Another flaw has been discovered in Elon Musk’s new Cybertruck that experts said is a critical issue likely to cost owners even more money.
The futuristic EV’s aerodynamic wheel covers are causing wear on the tires, which could lead to surprise punctures and ‘blow outs,’ endangering lives on the road.
Even a brand new Cybertruck after ‘a couple thousand miles’ appears to show tire damage from these poorly designed hubcaps, according to the CEO of a third-party Tesla parts manufacturer who discovered the issue.
They found that the aero covers dig into each tire’s sidewall at the bottom of every rotation — where all tires naturally balloon outward under the weight of the automobile above.
Tesla is aware of the problem and is now shipping Cybertrucks without the aero covers — but current owners who have had their tires clawed at for months by the defective part will likely have to foot the bill for new tires.
The Cybertruck’s futuristic ‘aero covers’ have been discovered to dig into its tire sidewalls with each rotation. Brian Reese, CEO of aftermarket Tesla parts-maker T Sportline, found that over a tenth of an inch (0.12 in) had been clawed off each tire after just ‘a couple thousand miles’
While the Cybertruck’s aero-cover spokes had been designed with ‘a decent little gap’ between the spokes and the tire, that gap closes at the bottom of each tire due to gravity. All tires naturally balloon outward where they touch the road under the weight of the automobile
The revelation follows reports that used car retailer CarMax is already marking down resold Cybertrucks by as much as $25,000 less than their sticker price.
Brian Reese, the CEO of aftermarket Tesla parts-maker T Sportline, measured the damage in a new video, showing that over a tenth of an inch (0.12 in) had been scraped off the Cybertruck’s tires after just a few thousand miles on the road.
‘For each Cybertruck we’ve had, the wear has been a little bit different, give or take,’ Reese noted on YouTube. ‘This is about as bad as I’ve seen.’
The Cybertruck’s aero cover, which promises to reduce drag and thus boost the truck’s efficiency and range, comes with a set of seven, ultramodern-looking spokes.
Unlike typical aero covers, the Cybertruck’s design extends these spokes beyond the surface of the cover — where their hard-angled, trapezoid-shaped edges reach out over the sidewall of each tire.
While these aero cover’s spokes were designed with ‘a decent little gap’ between the spokes and the tire, that gap closes at the bottom of each tire due to gravity.
Safety concerns aside, fresh replacement tires for the Cybertruck are not exactly cheap: $470 each direct from Tesla for the electric vehicle’s custom 285/65R20 Goodyear tires
Reese noted in the video that this could become a safety issue, leading to unexpected popped tires on the road.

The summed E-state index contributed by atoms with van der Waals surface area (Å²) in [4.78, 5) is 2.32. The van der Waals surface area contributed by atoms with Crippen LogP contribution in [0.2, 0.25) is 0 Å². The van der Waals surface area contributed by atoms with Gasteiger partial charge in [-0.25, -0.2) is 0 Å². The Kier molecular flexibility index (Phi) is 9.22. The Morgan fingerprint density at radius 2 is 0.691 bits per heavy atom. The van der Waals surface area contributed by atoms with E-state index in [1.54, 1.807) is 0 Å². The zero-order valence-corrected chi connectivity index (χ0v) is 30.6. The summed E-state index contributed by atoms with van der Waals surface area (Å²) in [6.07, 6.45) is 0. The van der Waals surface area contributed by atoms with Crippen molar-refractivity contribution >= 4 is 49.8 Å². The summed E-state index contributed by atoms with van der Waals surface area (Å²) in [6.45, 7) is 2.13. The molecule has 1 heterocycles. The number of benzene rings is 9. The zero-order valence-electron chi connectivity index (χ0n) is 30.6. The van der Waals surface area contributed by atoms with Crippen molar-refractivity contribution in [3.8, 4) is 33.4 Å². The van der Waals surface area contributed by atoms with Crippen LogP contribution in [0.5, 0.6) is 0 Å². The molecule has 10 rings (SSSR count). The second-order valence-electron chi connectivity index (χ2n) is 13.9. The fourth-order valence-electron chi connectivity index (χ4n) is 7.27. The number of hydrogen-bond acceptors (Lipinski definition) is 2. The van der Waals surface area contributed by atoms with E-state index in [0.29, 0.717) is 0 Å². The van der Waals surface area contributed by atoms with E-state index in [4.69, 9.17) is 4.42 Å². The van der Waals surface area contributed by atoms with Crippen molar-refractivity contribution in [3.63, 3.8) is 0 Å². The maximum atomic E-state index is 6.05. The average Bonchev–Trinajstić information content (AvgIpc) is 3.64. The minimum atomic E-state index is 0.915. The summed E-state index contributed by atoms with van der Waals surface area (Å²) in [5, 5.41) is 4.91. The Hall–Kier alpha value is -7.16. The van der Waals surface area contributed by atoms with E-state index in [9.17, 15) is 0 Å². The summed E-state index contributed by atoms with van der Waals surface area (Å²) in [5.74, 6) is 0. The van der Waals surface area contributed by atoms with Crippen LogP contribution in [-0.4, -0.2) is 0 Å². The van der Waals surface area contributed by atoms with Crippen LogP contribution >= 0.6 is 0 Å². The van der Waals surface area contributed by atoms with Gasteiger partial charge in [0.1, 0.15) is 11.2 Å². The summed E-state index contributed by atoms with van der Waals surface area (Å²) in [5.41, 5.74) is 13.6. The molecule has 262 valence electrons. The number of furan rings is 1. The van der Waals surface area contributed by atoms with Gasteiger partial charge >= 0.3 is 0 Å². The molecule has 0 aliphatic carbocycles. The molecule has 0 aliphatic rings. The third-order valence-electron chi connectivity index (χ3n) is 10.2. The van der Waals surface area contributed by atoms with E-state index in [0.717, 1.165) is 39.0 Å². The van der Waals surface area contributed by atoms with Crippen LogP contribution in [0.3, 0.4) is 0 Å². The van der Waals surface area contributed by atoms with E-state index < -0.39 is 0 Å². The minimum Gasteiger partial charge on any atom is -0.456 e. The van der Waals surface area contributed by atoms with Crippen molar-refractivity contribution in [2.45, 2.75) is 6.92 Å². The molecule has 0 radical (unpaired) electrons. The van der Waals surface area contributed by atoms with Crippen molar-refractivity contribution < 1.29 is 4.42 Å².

But customer forums have suggested Tesla is working to address the issue.
Several posters at the Cybertruck Owners Club Forum have reported receiving their vehicle without the aero covers, alongside a notice of a recall.
‘I was delivered my CT on the 24th [of January] without covers,’ forum user ConcreteTilt noted. ‘No explanation other than they would be sending a tech to install the caps on the 1st.’
‘Tomorrow is the 1st and I just received another message that they won’t be delivering because they are recalling all the covers, and they won’t be delivering the caps until March.’
‘I get they are only the finish wheel hubs,’ the user continued, ‘but seems insane.’
Cosmetic issues and very real safety concerns aside, fresh replacement tires for the Cybertruck are not exactly cheap: $470 each direct from Tesla for the EV’s custom 285/65R20 Goodyear tires.
‘I’m confident Tesla will solve this in short order,’ Reese noted in his video. ‘You’ll be back in business.’
‘But if this was my truck, I would take them [the faulty aero covers] off,’ he continued.
‘If you have a little bit of scuffing that’s not a big deal, but if you are driving tens of thousands of miles it’s gonna be a problem.’
And, from customer reports, it appears that these Cybertruck-specific Goodyear tires and their sci-fi styled aero covers should be paired back up, and corrected, in the near future.
But as one automotive reporter for The Drive noted, ‘This is far from a critical design flaw, but it’s a somewhat obvious one that proves some never-before-seen features are that way for a reason.’
But the aero cover issue is not the only problem customers have reported with the Cybertruck, which has only been in the public’s hands for a few short months.
Quality control has been a long-standing issue among Elon Musk’s vehicles — the billionaire has even said ‘production is hell’ in response to his company’s poor quality control on previous electric cars.
The first Cybertruck defect found was reported just a little more than one month after Musk officially launched the futuristic truck.
That owner shared a review of his recently bought Cybertruck, revealing a few misaligned panels on the exterior near the bed of the truck. ‘The right turn signal control,’ he also reported, ‘is a little glitchy.’
That owner, ‘Nan,’ said he noticed these issues after taking his new vehicle for a short, local 50-mile drive.